The Institute of Contemporary Music Performance (ICMP) in London has recently published the results of the investigation about the authenticity of the accounts following the superstars of sport and showbusiness on Instagram and Twitter. One hundred of the most popular have been included.
To examine the authenticity of the accounts, the authors of the report used algorithms – IG Audit for Instagram and Sparktoro for Twitter. Both tools allow to analyse on your own the authenticity of the accounts following any public profiles on both social networks. They take in account such factors as the account name, profile picture, location, activity or key words indicating spam in the bio. The results were given separately for Instagram and Twitter as well as for the total amount of the followers – real and fake (the final percentage is not the average of the percentages from both websites but the percentage of all followers together).
The celebrity the most “infected” with fake accounts is Toni Kroos, German footballer playing for Real Madrid. Over the half of over 14.5 mln of his followers on Instagram and Twitter is fake (accordingly 57% on Instagram and 36% on Twitter). The first place from the showbusiness is occupied by famous Canadian TV presenter and showman Ellen DeGeneres. On Instagram she has the highest numer of fake followers on the entire list – 58%. On Twitter 41%. In total, fake accounts following her on both websites consist 49% of all. However, she has a lot more fans in total than Kroos – over 75 mln.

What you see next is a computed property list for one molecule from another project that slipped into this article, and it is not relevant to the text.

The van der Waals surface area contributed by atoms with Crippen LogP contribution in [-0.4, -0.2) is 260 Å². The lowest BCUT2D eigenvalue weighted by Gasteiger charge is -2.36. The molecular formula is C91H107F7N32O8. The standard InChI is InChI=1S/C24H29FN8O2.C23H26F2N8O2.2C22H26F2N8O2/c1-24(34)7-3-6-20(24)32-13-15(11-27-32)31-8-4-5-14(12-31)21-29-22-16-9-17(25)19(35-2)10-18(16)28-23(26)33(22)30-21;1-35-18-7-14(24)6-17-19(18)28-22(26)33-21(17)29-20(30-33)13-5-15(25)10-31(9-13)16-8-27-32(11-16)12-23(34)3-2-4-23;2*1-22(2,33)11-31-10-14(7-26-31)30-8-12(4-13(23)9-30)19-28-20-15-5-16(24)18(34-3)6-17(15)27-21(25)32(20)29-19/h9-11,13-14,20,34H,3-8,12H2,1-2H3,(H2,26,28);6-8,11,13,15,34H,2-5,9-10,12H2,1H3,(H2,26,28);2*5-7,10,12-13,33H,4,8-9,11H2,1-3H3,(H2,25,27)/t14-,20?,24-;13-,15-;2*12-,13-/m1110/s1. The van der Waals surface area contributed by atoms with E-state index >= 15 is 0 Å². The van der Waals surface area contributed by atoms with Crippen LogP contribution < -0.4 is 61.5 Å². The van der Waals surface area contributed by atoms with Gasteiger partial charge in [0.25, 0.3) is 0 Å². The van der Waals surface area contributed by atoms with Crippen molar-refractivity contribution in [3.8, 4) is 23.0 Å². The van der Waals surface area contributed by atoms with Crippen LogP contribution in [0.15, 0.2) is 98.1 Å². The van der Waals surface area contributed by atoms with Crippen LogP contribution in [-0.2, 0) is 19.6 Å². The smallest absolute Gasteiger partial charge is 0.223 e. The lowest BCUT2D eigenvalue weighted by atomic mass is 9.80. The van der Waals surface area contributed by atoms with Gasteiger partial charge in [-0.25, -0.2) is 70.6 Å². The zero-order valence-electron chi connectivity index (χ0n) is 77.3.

Following, there are Isco, another Real Madrid player and Luka Modrić, also playing for Los Blancos, each one with 49% of fake followers. From the showbusiness, the second place belongs to the Korean group BTS (47% of fake followers). Right behind them there is Kourtney Kardashian. Almost a half (49%) of the Instagram followers of the a little less-known Kardashian sister (48.5 mln on Twitter and Instagram in comparison with Khloe’s 53.5 mln and Kim’s 87.5 mln) is fake. The other two have “only” 43% of fake followers each.
There is a visible tendency to have far more fake followers on Instagram rather than on Twitter. It can be due to better algorithms identifying and banning such activity, but also due to a different business scheme. The problem is not limited to the superstars. Starting publishing on Instagram, it is almost impossible not to come by an offer of buying followers. Their number determines the possibility of contract negotiation with companies; therefore, it is a flourishing business which tempts many influencers.
These results have double meaning for the information security. In the first place, celebrities recently become more and more engaged in politics and their unnaturally inflated popularity can lead to spreading such content, which often tends to be fake news. Even more importantly, this mechanism is not limited to showbusiness and sport. Stop Fake journalists have analised some accounts of the political persons using the same tools. For instance, 70% of the Donald Trump Twitter followers were classified by the algorithm as fake (only 33% of fakes on Instagram). Barack Obama has 45% of fake followers. Fake or inactive accounts can be used at some point. We have mentioned the dangers of being followed by bots in the context of the European Parliament elections
From the above, we can clearly see that virtually the half of the official profiles’ followers, does not matter if they belong to politicians, sportsmen or celebrities, are fake or inactive accounts. The scale is huge and evokes questions about the authenticity of the Internet life.